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  • James Tharin, CFA

Running with the Bulls

As the secular bull market that began in March of 2009 is starting to get a little age on it, naturally our phones are starting to ring a little bit (not a lot) with questions about how much life we think this bull market has left in it. It seems as though it's human nature for investors to be conditioned to expect a repeat of what just happened. We mortals tend to find ourselves fighting the last war as opposed to focusing on the future. In the late 1990's during the tech boom, most people thought the party would never end. In 2009 it seemed as though the world was headed for the next Great Depression. Fear and greed tend to drive investor behavior more so than rational analysis.

Morningstar recently released a study that measured the time and magnitude of stock market downturns, recoveries and expansions. IF one is willing to accept the premise that time and magnitude are acceptable methods for forecasting bull and bear markets then this bull market could have plenty of room to run according to the chart below. The general idea behind investing is to stay with the dominant trend until it ends.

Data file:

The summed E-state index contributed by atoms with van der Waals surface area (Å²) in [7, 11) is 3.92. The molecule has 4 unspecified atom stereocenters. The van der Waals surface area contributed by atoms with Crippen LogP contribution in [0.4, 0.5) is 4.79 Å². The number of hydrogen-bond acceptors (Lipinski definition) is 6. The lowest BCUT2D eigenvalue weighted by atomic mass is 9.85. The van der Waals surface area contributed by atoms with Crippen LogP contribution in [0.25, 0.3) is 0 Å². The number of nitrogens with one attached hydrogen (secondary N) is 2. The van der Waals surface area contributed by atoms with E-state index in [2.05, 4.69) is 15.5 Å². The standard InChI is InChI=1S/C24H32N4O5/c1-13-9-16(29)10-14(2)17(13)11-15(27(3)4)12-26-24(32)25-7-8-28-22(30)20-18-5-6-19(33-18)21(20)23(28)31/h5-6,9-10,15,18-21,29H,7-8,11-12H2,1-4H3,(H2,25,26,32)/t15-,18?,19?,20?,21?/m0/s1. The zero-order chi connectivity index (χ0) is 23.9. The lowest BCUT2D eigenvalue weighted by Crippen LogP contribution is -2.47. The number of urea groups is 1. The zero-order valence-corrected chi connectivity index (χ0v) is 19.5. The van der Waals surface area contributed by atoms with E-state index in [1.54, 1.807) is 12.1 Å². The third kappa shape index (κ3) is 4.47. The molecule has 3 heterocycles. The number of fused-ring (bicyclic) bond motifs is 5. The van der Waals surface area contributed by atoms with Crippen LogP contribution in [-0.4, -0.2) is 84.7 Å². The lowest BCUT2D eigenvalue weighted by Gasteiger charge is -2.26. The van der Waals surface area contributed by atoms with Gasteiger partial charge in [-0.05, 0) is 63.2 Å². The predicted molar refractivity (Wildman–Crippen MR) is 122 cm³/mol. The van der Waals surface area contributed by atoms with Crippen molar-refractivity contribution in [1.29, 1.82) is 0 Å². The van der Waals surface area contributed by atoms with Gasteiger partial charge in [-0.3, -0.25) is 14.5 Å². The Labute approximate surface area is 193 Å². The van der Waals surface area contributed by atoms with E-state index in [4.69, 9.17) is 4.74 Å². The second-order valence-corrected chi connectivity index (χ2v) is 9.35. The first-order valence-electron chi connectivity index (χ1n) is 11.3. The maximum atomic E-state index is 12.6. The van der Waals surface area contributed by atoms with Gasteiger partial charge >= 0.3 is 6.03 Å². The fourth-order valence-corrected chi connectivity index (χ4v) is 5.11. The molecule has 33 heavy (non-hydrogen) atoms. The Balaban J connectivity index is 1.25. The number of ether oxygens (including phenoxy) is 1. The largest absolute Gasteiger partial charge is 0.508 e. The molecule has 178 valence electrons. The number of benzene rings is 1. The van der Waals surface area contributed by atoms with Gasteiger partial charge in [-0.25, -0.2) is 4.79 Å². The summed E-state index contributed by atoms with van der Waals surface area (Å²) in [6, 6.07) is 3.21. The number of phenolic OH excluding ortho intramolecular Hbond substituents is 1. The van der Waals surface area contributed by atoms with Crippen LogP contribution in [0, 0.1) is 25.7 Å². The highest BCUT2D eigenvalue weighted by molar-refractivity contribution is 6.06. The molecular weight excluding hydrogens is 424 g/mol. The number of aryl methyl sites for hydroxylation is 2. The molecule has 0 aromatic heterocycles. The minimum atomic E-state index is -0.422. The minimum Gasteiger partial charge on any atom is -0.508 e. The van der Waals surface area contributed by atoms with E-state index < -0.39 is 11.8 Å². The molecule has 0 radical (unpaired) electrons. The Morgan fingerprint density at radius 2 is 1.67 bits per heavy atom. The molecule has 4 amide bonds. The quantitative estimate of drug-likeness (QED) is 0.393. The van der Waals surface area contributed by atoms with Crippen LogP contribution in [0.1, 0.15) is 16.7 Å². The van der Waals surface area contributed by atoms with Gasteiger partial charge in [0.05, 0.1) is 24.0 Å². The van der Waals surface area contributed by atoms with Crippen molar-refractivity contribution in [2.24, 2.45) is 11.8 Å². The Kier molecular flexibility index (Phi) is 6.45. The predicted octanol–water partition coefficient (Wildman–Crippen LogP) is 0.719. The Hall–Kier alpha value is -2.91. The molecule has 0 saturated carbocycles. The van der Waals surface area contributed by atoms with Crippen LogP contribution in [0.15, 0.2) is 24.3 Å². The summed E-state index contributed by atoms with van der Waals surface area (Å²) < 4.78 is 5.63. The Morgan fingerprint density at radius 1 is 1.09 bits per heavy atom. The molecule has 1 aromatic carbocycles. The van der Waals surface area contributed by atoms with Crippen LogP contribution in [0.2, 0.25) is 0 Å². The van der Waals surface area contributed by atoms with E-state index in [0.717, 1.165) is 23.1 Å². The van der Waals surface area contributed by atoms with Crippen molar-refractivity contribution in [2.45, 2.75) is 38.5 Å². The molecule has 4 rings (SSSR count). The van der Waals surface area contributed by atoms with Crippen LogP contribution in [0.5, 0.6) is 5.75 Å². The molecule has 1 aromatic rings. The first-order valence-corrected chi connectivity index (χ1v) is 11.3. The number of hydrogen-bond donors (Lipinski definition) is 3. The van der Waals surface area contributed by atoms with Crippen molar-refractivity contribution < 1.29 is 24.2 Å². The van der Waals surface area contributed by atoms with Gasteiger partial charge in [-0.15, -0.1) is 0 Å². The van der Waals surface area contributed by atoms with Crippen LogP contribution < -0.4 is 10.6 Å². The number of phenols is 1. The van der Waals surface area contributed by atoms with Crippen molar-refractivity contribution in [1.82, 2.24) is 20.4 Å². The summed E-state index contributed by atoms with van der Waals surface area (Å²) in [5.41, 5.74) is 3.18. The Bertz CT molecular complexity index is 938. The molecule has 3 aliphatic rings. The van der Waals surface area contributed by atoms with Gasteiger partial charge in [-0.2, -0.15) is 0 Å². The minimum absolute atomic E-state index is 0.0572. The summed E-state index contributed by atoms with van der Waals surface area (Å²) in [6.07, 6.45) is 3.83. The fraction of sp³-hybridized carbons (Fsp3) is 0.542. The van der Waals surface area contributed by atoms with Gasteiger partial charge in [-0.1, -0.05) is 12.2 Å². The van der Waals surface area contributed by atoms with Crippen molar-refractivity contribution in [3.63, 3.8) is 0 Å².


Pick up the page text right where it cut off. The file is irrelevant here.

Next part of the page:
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However, even though I think we are in a secular bull market that does not mean that volatility and short term corrections can't or won't happen - they absolutely will. I decided to do a quick study of my own. Using the popular Shiller data set which can be found here, I decided to see just how volatile the U.S. stock market has historically been. Going back to January of 1871, the average monthly rate of change in the price level of U.S. equities has been apositive 0.44% per month with a standard deviation of 4.08%. For the non-statisticians, the easiest way to think about these numbers is this: while the stock market change averaged a positive 0.44% per month (not counting dividends), about two thirds of the time the he monthly change in the level of the stock market was constrained to a range of minus 3.64% to positive 4.52% . About 95% of the time range was froma a minus 7.72% to a positive 8.60%. I ran the same calculations since January of 1950 to take out the effects of the Great Depression and to reflect our more modern economy and the average monthly returns increased while volatility decreased. The same was true over rolling three month time periods. The table below shows the results of the one month and three month data since 1871 and since 1950.

The main points to remember from these two studies in my opinion are 1) that we are in a secular (long term) bull market with the potential for many more years before the next secular bear market sets in, and 2) that volatility always has been and always will be a fact of life for stock investors.

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